pb
Little Pond

Saturday, August 19, 2006

Welcome Old Friends! New planets!

Last week we acquired a new, standardized, definition of what makes a planet a planet. And not an asteroid, meteor, comet or star.

Simply put, the
International Astronomers Union says a planet:

1--is round and
2--revolves around a star.

So old friends Ceres and Charon, and new friend "Xena," are all planets, according to the new rules. Ceres is in the asteroid belt, Charon is a twin to Pluto, and "Xena" is a nickname for 2003 UB313, larger than Pluto, but much farther away from the sun.

Many argue that the agreed upon definition will make for many more planets. I'm thrilled; we need a firm definition, even if it makes for new planets.


The IAU suggests that we separate the planets into our usual, classical planets and "plutons" will be the descriptor for the others. Beginning, of course, with Pluto, always a hotly-contested planet-contender, plutons are all quite tiny in comparison with the classical planets. As far as I'm concerned, that's that.


Don't you just love picking up on the new terminology?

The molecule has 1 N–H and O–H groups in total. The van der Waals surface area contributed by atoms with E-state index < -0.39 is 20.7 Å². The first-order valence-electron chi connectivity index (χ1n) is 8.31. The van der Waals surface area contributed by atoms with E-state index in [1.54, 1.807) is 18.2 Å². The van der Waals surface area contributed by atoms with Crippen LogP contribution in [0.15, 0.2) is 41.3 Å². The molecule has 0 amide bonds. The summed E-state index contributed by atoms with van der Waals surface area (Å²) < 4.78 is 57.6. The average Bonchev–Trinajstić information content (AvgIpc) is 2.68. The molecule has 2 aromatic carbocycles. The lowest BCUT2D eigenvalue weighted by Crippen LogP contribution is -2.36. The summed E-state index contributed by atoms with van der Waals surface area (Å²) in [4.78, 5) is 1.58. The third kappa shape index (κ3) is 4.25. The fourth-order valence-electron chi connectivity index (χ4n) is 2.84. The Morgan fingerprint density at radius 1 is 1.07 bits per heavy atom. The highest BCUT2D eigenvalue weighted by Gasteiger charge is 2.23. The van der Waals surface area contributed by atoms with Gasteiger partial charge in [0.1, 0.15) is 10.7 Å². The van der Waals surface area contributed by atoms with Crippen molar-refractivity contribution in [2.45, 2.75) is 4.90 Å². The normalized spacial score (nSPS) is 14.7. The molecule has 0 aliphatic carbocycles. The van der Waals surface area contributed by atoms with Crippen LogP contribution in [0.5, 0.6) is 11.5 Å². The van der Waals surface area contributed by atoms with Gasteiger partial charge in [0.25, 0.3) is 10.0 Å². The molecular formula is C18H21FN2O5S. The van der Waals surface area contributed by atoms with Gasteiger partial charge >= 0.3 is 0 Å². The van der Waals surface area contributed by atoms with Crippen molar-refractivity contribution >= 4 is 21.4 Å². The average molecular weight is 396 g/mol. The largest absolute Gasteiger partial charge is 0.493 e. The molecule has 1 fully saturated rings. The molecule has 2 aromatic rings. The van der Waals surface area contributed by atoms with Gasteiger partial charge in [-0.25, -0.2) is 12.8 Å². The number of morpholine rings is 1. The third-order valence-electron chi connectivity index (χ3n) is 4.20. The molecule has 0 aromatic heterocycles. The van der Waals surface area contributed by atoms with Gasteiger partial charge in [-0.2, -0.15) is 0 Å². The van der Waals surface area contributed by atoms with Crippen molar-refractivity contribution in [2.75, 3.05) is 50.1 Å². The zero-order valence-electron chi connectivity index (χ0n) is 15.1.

pb

Little Pond

Wednesday, August 16, 2006

I need a normal day after last night.

I was alone at the paper, though there were others on my floor. The car was at Goodyear, because the slashed tire was covered for the damage. They had my cell number.

The cell was out of service. Had been for two weeks. Out of service does not make it dead. It makes it a very expensive clock/calculator/phone book. By 7:00 I wondered about the car and called Goodyear. No answer. Didn't check my cell for messages because I never follow up. My OGM is to call my home number. So I walked the four blocks to Goodyear, where the Tracker was neatly locked away inside the building. When I tried to call Husband RJ, I learned the phone was useless. Returned on foot to the paper, where I called home and left a message for him that was never returned.